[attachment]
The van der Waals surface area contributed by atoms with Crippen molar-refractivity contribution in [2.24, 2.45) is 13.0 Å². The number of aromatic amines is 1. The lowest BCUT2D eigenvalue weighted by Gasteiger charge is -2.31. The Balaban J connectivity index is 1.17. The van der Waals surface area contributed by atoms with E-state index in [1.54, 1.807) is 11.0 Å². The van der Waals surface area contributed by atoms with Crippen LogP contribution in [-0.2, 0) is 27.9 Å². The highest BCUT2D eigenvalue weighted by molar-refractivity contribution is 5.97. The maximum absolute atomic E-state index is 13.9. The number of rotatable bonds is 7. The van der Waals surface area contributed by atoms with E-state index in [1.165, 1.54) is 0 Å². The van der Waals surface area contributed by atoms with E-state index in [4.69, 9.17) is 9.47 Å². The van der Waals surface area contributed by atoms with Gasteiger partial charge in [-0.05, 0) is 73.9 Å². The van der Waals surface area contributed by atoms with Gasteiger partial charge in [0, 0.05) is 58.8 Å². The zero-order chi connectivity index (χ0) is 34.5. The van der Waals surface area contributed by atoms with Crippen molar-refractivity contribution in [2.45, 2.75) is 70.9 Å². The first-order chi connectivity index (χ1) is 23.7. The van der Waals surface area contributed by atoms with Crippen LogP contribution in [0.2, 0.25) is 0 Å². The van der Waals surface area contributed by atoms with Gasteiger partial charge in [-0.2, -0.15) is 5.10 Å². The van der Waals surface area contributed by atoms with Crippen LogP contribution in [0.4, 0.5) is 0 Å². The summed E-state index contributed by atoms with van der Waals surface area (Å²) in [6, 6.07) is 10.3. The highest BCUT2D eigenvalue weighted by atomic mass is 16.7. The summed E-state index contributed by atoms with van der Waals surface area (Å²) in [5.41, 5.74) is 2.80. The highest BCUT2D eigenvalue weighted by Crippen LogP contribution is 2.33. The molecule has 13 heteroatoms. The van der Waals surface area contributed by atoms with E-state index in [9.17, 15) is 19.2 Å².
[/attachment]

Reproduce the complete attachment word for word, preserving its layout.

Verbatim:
The van der Waals surface area contributed by atoms with Crippen molar-refractivity contribution in [2.24, 2.45) is 13.0 Å². The number of aromatic amines is 1. The lowest BCUT2D eigenvalue weighted by Gasteiger charge is -2.31. The Balaban J connectivity index is 1.17. The van der Waals surface area contributed by atoms with E-state index in [1.54, 1.807) is 11.0 Å². The van der Waals surface area contributed by atoms with Crippen LogP contribution in [-0.2, 0) is 27.9 Å². The highest BCUT2D eigenvalue weighted by molar-refractivity contribution is 5.97. The maximum absolute atomic E-state index is 13.9. The number of rotatable bonds is 7. The van der Waals surface area contributed by atoms with E-state index in [1.165, 1.54) is 0 Å². The van der Waals surface area contributed by atoms with E-state index in [4.69, 9.17) is 9.47 Å². The van der Waals surface area contributed by atoms with Gasteiger partial charge in [-0.05, 0) is 73.9 Å². The van der Waals surface area contributed by atoms with Gasteiger partial charge in [0, 0.05) is 58.8 Å². The zero-order chi connectivity index (χ0) is 34.5. The van der Waals surface area contributed by atoms with Crippen molar-refractivity contribution in [2.45, 2.75) is 70.9 Å². The first-order chi connectivity index (χ1) is 23.7. The van der Waals surface area contributed by atoms with Crippen LogP contribution in [0.2, 0.25) is 0 Å². The van der Waals surface area contributed by atoms with Gasteiger partial charge in [-0.2, -0.15) is 5.10 Å². The van der Waals surface area contributed by atoms with Crippen LogP contribution in [0.4, 0.5) is 0 Å². The summed E-state index contributed by atoms with van der Waals surface area (Å²) in [6, 6.07) is 10.3. The highest BCUT2D eigenvalue weighted by atomic mass is 16.7. The summed E-state index contributed by atoms with van der Waals surface area (Å²) in [5.41, 5.74) is 2.80. The highest BCUT2D eigenvalue weighted by Crippen LogP contribution is 2.33. The molecule has 13 heteroatoms. The van der Waals surface area contributed by atoms with E-state index in [9.17, 15) is 19.2 Å².